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Singapore Part V

This time we look at an area where there are six museums.

There are more than fifteen museums in Singapore. For a visitor with limited time six museums stand near the Mass Rapid Transportation (MRT) station called City Hall. My recommendation is to start by walking the five or six blocks to the National Museum of Singapore (NMS) then work your way back through the other museums.

NMS makes the history of Singapore come alive. The curators have accomplished their objective in a very artistic method that gives the visitor an informative leisurely stroll through the museum.

The Singapore Philatelic Museum is just a few blocks back toward the MRT.  Yes folks this is a stamp museum. The two story colonial building is far from a dingy place to look at a variety of postage pieces. My wife and I found our expectations well exceeded with colorful displays and expansive information. They have collections of stamps from around the world (even though they spelled the name of Colombia wrong several times in their display). But most impressive is the history of not just stamps and mailings, but of communication itself. Designed in bright colors and to keep the interest of children it also presented themes such as dragons on stamps as this is the year of the dragon. The gift shop offers many reasonably priced items associated with stamps and postcards. They feature a very large selection of reproductions of old postcards of Singapore.

From there a two block walk takes you to the Peranakan Museum. This is the only museum that my wife and I felt the need to visit a second time in order to absorb it all. Our senior citizen discount got us in for $5 each. To really understand Singapore and the culture that has evolved there you must visit this museum.

Next stop is the Singapore Art Museum better known as SAM. These people are always busy keeping modern art displays from Asia fresh. This time much of the art exhibited featured use of modern technology devices.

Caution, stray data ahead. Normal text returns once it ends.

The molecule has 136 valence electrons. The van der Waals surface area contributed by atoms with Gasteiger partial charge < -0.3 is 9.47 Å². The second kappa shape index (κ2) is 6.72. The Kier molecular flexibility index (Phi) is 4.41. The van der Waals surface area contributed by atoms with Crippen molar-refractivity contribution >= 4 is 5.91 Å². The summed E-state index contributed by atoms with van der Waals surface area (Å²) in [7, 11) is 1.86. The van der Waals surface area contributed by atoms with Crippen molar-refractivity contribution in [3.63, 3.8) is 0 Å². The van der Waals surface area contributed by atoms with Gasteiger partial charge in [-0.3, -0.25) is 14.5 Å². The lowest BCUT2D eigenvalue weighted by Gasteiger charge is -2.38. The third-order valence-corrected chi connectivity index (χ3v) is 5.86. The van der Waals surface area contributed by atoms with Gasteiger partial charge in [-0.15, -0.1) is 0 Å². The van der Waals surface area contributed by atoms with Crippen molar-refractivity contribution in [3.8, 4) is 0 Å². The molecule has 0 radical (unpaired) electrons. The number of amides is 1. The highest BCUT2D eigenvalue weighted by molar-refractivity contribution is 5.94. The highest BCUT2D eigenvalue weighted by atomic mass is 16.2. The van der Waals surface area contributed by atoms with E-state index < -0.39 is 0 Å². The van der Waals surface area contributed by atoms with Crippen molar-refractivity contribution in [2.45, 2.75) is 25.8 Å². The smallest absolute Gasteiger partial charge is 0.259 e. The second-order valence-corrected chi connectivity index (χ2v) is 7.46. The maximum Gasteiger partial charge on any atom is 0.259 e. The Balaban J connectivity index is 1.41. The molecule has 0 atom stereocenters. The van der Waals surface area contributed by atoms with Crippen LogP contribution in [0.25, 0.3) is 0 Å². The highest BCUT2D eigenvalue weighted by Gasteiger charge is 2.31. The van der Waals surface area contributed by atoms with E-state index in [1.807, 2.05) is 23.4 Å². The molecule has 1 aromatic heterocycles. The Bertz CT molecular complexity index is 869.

A few more blocks back to the MRT station and you come to a white building that takes up the entire block by itself. It is the historical and elegant Raffles Hotel. Royalty and the famous have stayed partaken of its elegance since opening in 1887. The architecture is impressive and just a walk around enlightens. But in the central area away from the guest rooms it features a museum that transports you back in time with object and photos. Since the edifice still operates as a high end hotel the museum is free.

Across the street with an entrance partially hidden by a coffee shop is the Mint Museum of Toys.  Five floors of narrow rooms abound with old toys from around the world. The private collection is displayed in floor to ceiling glass cases. Baby Boomers will see many remembrances from their childhood. And if you are like me wonder why you destroyed and threw out that toy that now has an estimated value of $3,000 to $5,000. The museum does offer a senior citizen discount.

A major feature at the museum is the dolls from the Door of Hope. It was an organization started by five Western women to help rescue young ladies from Asia who had been put into human slavery. It ran from 1920 to 1930. They placed the girls in a safe place, taught them to read, write and sew. The girls made these dolls as part of their learning. The dolls were sold to help keep the mission open.

Now if you are one of those who like the latest and neatest digital gadgets, then as long as you are in the area stop at the Funan Digital Life Mall. Six floors and over 170 shops featuring cameras, computers and just cool things to have are all there. Not to mention often at a much lower price than in Michigan.

Remember the above is just a good starting place. There are still nine more exciting museums to see and enjoy in Singapore. We recommend that you find time to also visit the many unique sites and beautiful gardens.

This post is contributed by a community member. The views expressed in this blog are those of the author and do not necessarily reflect those of Patch Media Corporation. Everyone is welcome to submit a post to Patch. If you'd like to post a blog, go here to get started.

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